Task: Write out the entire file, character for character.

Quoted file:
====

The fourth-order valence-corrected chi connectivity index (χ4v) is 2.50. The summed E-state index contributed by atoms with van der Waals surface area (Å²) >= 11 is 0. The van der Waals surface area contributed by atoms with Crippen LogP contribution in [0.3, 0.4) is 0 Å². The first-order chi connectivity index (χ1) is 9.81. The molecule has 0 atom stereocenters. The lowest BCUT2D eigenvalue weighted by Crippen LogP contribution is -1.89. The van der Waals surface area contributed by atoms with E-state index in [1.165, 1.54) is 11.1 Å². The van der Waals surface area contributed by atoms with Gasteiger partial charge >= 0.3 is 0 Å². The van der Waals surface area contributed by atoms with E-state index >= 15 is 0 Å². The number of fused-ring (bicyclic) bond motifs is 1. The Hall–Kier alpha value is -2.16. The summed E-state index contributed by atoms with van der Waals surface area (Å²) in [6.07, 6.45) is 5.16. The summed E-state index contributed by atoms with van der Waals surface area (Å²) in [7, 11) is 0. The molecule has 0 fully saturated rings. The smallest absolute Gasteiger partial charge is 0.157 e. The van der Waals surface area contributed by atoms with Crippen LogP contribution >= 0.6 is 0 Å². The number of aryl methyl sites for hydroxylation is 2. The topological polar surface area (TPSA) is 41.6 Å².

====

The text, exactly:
The fourth-order valence-corrected chi connectivity index (χ4v) is 2.50. The summed E-state index contributed by atoms with van der Waals surface area (Å²) >= 11 is 0. The van der Waals surface area contributed by atoms with Crippen LogP contribution in [0.3, 0.4) is 0 Å². The first-order chi connectivity index (χ1) is 9.81. The molecule has 0 atom stereocenters. The lowest BCUT2D eigenvalue weighted by Crippen LogP contribution is -1.89. The van der Waals surface area contributed by atoms with E-state index in [1.165, 1.54) is 11.1 Å². The van der Waals surface area contributed by atoms with Gasteiger partial charge >= 0.3 is 0 Å². The van der Waals surface area contributed by atoms with E-state index >= 15 is 0 Å². The number of fused-ring (bicyclic) bond motifs is 1. The Hall–Kier alpha value is -2.16. The summed E-state index contributed by atoms with van der Waals surface area (Å²) in [6.07, 6.45) is 5.16. The summed E-state index contributed by atoms with van der Waals surface area (Å²) in [7, 11) is 0. The molecule has 0 fully saturated rings. The smallest absolute Gasteiger partial charge is 0.157 e. The van der Waals surface area contributed by atoms with Crippen LogP contribution >= 0.6 is 0 Å². The number of aryl methyl sites for hydroxylation is 2. The topological polar surface area (TPSA) is 41.6 Å².